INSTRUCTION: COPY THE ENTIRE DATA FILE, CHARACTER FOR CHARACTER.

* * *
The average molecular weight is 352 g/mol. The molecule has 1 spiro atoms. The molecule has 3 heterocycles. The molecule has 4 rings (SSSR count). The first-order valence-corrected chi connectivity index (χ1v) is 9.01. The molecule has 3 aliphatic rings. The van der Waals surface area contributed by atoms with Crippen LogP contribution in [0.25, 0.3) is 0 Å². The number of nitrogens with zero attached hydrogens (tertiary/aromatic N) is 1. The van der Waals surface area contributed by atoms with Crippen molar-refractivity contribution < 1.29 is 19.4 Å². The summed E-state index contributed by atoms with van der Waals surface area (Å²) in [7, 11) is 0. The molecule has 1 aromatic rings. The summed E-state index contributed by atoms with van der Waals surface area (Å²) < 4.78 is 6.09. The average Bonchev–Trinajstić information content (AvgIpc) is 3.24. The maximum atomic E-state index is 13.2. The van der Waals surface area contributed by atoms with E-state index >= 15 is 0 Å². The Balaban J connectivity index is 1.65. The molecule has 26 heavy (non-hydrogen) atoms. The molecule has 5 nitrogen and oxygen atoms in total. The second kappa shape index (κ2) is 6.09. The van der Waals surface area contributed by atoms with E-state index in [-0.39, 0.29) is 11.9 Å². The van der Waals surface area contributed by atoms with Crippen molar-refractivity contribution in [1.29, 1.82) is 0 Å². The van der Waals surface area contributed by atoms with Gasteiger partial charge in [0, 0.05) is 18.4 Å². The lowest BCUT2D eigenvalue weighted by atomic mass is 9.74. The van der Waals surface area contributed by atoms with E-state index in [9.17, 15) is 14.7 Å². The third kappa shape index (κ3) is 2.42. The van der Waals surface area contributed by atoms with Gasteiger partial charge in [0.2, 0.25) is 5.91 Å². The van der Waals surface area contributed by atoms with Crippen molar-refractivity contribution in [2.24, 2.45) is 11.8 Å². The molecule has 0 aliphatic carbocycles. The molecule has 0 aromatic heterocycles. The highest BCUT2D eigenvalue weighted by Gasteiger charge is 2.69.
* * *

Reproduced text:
The average molecular weight is 352 g/mol. The molecule has 1 spiro atoms. The molecule has 3 heterocycles. The molecule has 4 rings (SSSR count). The first-order valence-corrected chi connectivity index (χ1v) is 9.01. The molecule has 3 aliphatic rings. The van der Waals surface area contributed by atoms with Crippen LogP contribution in [0.25, 0.3) is 0 Å². The number of nitrogens with zero attached hydrogens (tertiary/aromatic N) is 1. The van der Waals surface area contributed by atoms with Crippen molar-refractivity contribution < 1.29 is 19.4 Å². The summed E-state index contributed by atoms with van der Waals surface area (Å²) in [7, 11) is 0. The molecule has 1 aromatic rings. The summed E-state index contributed by atoms with van der Waals surface area (Å²) < 4.78 is 6.09. The average Bonchev–Trinajstić information content (AvgIpc) is 3.24. The maximum atomic E-state index is 13.2. The van der Waals surface area contributed by atoms with E-state index >= 15 is 0 Å². The Balaban J connectivity index is 1.65. The molecule has 26 heavy (non-hydrogen) atoms. The molecule has 5 nitrogen and oxygen atoms in total. The second kappa shape index (κ2) is 6.09. The van der Waals surface area contributed by atoms with E-state index in [-0.39, 0.29) is 11.9 Å². The van der Waals surface area contributed by atoms with Crippen molar-refractivity contribution in [1.29, 1.82) is 0 Å². The van der Waals surface area contributed by atoms with Gasteiger partial charge in [0, 0.05) is 18.4 Å². The lowest BCUT2D eigenvalue weighted by atomic mass is 9.74. The van der Waals surface area contributed by atoms with E-state index in [9.17, 15) is 14.7 Å². The third kappa shape index (κ3) is 2.42. The van der Waals surface area contributed by atoms with Gasteiger partial charge in [0.2, 0.25) is 5.91 Å². The van der Waals surface area contributed by atoms with Crippen molar-refractivity contribution in [2.24, 2.45) is 11.8 Å². The molecule has 0 aliphatic carbocycles. The molecule has 0 aromatic heterocycles. The highest BCUT2D eigenvalue weighted by Gasteiger charge is 2.69.